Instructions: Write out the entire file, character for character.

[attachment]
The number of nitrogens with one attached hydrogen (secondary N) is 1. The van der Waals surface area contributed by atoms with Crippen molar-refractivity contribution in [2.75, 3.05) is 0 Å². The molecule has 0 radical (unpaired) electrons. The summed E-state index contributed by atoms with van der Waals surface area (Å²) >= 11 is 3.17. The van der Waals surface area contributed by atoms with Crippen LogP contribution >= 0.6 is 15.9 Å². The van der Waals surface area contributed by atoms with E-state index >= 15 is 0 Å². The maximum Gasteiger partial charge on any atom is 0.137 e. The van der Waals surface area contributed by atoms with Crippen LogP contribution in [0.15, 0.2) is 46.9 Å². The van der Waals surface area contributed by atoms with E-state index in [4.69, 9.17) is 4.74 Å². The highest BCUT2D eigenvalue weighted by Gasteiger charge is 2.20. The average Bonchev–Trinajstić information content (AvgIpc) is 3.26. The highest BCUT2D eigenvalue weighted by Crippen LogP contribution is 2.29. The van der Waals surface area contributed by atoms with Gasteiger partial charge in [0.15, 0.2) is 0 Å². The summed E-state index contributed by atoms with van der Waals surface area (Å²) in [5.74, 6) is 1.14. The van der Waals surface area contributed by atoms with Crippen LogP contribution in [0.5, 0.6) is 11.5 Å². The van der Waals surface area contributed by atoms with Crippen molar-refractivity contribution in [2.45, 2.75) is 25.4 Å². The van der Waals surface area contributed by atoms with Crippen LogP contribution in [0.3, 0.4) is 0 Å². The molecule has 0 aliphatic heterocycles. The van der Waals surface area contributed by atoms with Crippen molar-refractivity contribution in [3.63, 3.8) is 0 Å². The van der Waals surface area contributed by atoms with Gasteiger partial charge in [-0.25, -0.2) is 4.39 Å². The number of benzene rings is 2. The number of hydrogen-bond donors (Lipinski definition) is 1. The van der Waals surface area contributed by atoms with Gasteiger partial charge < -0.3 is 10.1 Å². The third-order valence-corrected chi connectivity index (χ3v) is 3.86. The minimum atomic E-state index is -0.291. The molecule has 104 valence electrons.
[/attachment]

The number of nitrogens with one attached hydrogen (secondary N) is 1. The van der Waals surface area contributed by atoms with Crippen molar-refractivity contribution in [2.75, 3.05) is 0 Å². The molecule has 0 radical (unpaired) electrons. The summed E-state index contributed by atoms with van der Waals surface area (Å²) >= 11 is 3.17. The van der Waals surface area contributed by atoms with Crippen LogP contribution >= 0.6 is 15.9 Å². The van der Waals surface area contributed by atoms with E-state index >= 15 is 0 Å². The maximum Gasteiger partial charge on any atom is 0.137 e. The van der Waals surface area contributed by atoms with Crippen LogP contribution in [0.15, 0.2) is 46.9 Å². The van der Waals surface area contributed by atoms with E-state index in [4.69, 9.17) is 4.74 Å². The highest BCUT2D eigenvalue weighted by Gasteiger charge is 2.20. The average Bonchev–Trinajstić information content (AvgIpc) is 3.26. The highest BCUT2D eigenvalue weighted by Crippen LogP contribution is 2.29. The van der Waals surface area contributed by atoms with Gasteiger partial charge in [0.15, 0.2) is 0 Å². The summed E-state index contributed by atoms with van der Waals surface area (Å²) in [5.74, 6) is 1.14. The van der Waals surface area contributed by atoms with Crippen LogP contribution in [0.5, 0.6) is 11.5 Å². The van der Waals surface area contributed by atoms with Crippen molar-refractivity contribution in [2.45, 2.75) is 25.4 Å². The van der Waals surface area contributed by atoms with Crippen LogP contribution in [0.3, 0.4) is 0 Å². The molecule has 0 aliphatic heterocycles. The van der Waals surface area contributed by atoms with Crippen molar-refractivity contribution in [3.63, 3.8) is 0 Å². The van der Waals surface area contributed by atoms with Gasteiger partial charge in [-0.25, -0.2) is 4.39 Å². The number of benzene rings is 2. The number of hydrogen-bond donors (Lipinski definition) is 1. The van der Waals surface area contributed by atoms with Gasteiger partial charge < -0.3 is 10.1 Å². The third-order valence-corrected chi connectivity index (χ3v) is 3.86. The minimum atomic E-state index is -0.291. The molecule has 104 valence electrons.